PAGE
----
From Analog to Digital Leadership – A Changing Paradigm for Changing Times. The most significant issue here is organizational complacency and resistance to change; firms have to recognize that they must adapt or die. Senior leadership must stop asking their teams to just “fix the problem” and instead ask them to “fix their digital quotient.” Digital transformation requires board-level support and effective communication, and that is where the problem lies. One of the CIOs of a large insurance company mentioned that persuading the board to invest in digital is one of the key challenges he is facing. Forrester’s CEO, George Colony, once rightly said: “If the board has a low digital IQ, the company will have a low digital IQ.”
This is where we hope our “The Work AHEAD” findings can be most useful. As a leader, you need to make the argument better, more complete, and more convincing for the board. A great way to start is knowing how your organization is performing against others in your industry. Get a rough idea of whether you are paying the Laggard Penalty (the difference between cost and revenue performance due to technology) to help you establish the much-needed financial justification for taking the first bold steps toward becoming digital.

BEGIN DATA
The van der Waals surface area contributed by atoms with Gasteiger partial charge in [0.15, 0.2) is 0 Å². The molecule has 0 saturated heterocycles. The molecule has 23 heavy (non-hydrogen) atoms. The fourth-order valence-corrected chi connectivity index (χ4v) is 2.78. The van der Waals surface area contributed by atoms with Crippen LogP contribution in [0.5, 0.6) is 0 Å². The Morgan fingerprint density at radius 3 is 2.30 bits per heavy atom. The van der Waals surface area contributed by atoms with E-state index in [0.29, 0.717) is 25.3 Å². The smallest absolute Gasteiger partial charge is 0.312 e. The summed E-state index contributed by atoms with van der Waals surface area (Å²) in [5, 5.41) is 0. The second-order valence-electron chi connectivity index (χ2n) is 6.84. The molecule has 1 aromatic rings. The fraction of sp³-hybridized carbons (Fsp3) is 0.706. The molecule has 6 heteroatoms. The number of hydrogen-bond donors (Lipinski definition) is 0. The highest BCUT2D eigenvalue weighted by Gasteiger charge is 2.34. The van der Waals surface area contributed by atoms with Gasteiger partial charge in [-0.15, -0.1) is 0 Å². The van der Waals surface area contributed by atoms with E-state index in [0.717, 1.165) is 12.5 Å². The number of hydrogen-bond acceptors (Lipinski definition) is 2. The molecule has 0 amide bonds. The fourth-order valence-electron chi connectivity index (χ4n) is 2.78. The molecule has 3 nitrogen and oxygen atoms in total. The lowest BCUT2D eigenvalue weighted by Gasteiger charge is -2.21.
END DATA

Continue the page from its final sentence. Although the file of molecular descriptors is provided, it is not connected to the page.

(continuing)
The Battle for Next-Generation Talent is Heating Up. My colleague, Euan Davis, also presented at the event, speaking about the digital workforce of the future. A fusion of new algorithms, automation, machine learning, and digital platforms is radically changing what human talent looks like, where to find it, and how it is put to work. Many companies are starting to jettison old and rigid organizational models and building smaller, nimbler clusters of talent that serve a particular market or niche. He talked about how talent clusters are emerging everywhere and why it is important for Middle East companies to take full advantage of this.
It’s interesting to see how firms are starting to build proprietary platforms and driving third parties to engage in co-innovation initiatives around R&D or customer engagement. Clearly, executives need to unlock experimental business processes and harness the opportunities these emerging clusters and platforms provide.
Surprisingly, we did not sense a great deal of concern among the attendees over the job automation that is coming with the emergence of new machines. In fact, they displayed confidence that AI, algorithms, and big data would enhance their current workforce.
We live in exciting times, as digital is moving from toys to tools and becoming the work that matters. You and your teams need to ask, “Do we have the right business model and the right technology model to compete in our industry going forward?” Don’t get overwhelmed by your current set of challenges. Be optimistic; pessimism has never been a great business model. Of course, setbacks will always occur, but shrinking from the future — just as it’s about to get really interesting — will place serious restrictions on your career.